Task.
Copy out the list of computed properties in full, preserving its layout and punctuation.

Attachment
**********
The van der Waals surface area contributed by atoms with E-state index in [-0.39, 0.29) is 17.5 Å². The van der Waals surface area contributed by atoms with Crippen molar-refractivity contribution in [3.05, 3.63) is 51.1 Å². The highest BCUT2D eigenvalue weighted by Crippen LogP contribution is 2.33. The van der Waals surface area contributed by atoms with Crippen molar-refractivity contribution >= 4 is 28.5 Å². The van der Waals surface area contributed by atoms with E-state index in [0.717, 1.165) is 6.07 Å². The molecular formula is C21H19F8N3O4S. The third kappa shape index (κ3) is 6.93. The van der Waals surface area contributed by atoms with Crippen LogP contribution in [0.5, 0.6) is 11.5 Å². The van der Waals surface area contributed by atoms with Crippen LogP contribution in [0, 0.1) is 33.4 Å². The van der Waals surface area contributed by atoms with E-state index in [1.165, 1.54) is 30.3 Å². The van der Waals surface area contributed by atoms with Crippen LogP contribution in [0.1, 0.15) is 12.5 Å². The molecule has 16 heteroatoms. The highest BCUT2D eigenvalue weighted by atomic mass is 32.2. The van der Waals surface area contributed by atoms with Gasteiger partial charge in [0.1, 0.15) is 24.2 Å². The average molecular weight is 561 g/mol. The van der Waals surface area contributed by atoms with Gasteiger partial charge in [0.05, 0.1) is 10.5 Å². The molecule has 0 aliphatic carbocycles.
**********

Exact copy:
The van der Waals surface area contributed by atoms with E-state index in [-0.39, 0.29) is 17.5 Å². The van der Waals surface area contributed by atoms with Crippen molar-refractivity contribution in [3.05, 3.63) is 51.1 Å². The highest BCUT2D eigenvalue weighted by Crippen LogP contribution is 2.33. The van der Waals surface area contributed by atoms with Crippen molar-refractivity contribution >= 4 is 28.5 Å². The van der Waals surface area contributed by atoms with E-state index in [0.717, 1.165) is 6.07 Å². The molecular formula is C21H19F8N3O4S. The third kappa shape index (κ3) is 6.93. The van der Waals surface area contributed by atoms with Crippen LogP contribution in [0.5, 0.6) is 11.5 Å². The van der Waals surface area contributed by atoms with Crippen LogP contribution in [0, 0.1) is 33.4 Å². The van der Waals surface area contributed by atoms with E-state index in [1.165, 1.54) is 30.3 Å². The van der Waals surface area contributed by atoms with Crippen LogP contribution in [0.1, 0.15) is 12.5 Å². The molecule has 16 heteroatoms. The highest BCUT2D eigenvalue weighted by atomic mass is 32.2. The van der Waals surface area contributed by atoms with Gasteiger partial charge in [0.1, 0.15) is 24.2 Å². The average molecular weight is 561 g/mol. The van der Waals surface area contributed by atoms with Gasteiger partial charge in [0.05, 0.1) is 10.5 Å². The molecule has 0 aliphatic carbocycles.